Rule of Law

The doctrine of Rule of law is the building block of justice delivery system in any democratic society. Laws are part and parcel of any country’s polity. It promotes peace and harmony among the citizens thus ensuring the smooth and rapid development of the society.

The principle of Rule of Law is intended to safeguard an individual interest against any arbitrary action of the government authorities. It promotes equality thus eliminating any discrimination on the grounds of race, religion, status, caste, sex, place of birth etc.

In other words, it means that Law is supreme and is above any individual (either ruler or the ruled).

 

Origin of Rule of Law

The concept of Rule of Law is very old. Its origin can be traced back to the thirteenth century France, when a judge in the reign of Henry III, wrote:  “The king himself ought to be subject to God and the law because the law makes him king.”

But the actual credit in popularizing the doctrine of ”Rule of Law” goes to British jurist A.V. Dicey who in his classical book “Introduction to the Study of the Law of the Constitution“ published in 1885 tried defining this concept.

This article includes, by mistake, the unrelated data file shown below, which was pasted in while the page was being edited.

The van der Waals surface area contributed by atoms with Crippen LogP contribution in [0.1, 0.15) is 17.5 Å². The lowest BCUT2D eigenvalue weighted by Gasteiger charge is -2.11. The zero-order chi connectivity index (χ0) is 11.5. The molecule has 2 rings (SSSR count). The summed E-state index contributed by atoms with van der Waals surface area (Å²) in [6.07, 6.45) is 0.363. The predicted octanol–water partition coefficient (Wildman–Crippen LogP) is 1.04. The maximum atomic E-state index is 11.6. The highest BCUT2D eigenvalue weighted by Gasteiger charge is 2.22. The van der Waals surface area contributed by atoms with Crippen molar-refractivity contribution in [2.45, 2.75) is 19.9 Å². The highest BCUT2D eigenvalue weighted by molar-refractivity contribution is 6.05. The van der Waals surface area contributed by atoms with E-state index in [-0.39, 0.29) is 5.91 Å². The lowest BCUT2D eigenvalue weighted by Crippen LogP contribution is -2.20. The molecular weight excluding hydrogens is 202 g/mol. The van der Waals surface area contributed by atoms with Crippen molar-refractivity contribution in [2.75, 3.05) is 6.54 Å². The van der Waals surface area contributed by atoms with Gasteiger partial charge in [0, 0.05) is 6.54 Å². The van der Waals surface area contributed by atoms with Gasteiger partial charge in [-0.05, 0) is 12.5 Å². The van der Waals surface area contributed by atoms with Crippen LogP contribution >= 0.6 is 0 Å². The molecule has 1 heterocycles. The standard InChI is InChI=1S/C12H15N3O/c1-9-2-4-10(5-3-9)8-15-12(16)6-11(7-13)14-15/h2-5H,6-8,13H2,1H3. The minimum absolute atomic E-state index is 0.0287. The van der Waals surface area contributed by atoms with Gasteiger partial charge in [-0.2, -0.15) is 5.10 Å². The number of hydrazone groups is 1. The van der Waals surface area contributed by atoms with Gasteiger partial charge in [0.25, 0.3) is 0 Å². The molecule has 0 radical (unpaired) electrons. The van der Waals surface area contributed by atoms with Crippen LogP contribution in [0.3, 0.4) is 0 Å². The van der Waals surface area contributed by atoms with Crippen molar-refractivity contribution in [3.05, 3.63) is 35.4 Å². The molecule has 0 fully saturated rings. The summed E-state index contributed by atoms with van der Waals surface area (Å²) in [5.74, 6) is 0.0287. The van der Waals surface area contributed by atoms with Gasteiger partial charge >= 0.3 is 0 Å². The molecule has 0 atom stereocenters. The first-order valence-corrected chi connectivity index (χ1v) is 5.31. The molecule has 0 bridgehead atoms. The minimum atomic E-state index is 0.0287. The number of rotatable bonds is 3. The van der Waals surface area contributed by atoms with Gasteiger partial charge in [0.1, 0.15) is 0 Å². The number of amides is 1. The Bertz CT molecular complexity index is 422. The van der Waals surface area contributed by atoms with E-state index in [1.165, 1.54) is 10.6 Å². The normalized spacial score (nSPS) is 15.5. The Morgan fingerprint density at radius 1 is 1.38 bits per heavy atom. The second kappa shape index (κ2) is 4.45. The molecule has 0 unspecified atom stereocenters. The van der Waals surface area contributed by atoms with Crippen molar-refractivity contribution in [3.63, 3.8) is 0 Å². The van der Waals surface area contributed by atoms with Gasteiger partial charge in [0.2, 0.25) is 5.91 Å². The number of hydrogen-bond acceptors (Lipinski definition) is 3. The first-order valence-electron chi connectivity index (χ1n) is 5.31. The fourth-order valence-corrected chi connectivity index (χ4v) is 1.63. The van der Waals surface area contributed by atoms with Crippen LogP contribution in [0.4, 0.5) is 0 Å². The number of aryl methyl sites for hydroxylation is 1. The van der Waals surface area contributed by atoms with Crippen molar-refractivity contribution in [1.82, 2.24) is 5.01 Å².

According to Dicey, Rule of law consists of 3 components:

  1. Supremacy of Law: According to this principle, a man can only be punished if he violates the law of the land and the punishment can only be based on rule of law. In other words, there is nothing called arbitrary power or discretionary power.
  2. Equality before the law: According to it, all classes of people are subjected equally to the ordinary law of the land. That means, no man is above the law. Every Official of the Government just like a normal citizen has to obey the same law and there can be no special courts or special treatment for them.
  3. Predominance of Legal spirit: It means that the Constitution is not the source but the consequence of the rights of the individuals.

 

Rule of Law and India

In India, the Constitution is the source of the individual rights instead of the other way round, as was suggested by Justice A.V. Dicey. That means Predominance of Legal spirit is not a part of Indian “Rule of Law”.

Related Article:

Fundamental Rights, Detailed Analysis Part I

Fundamental Rights, Detailed Analysis Part 2

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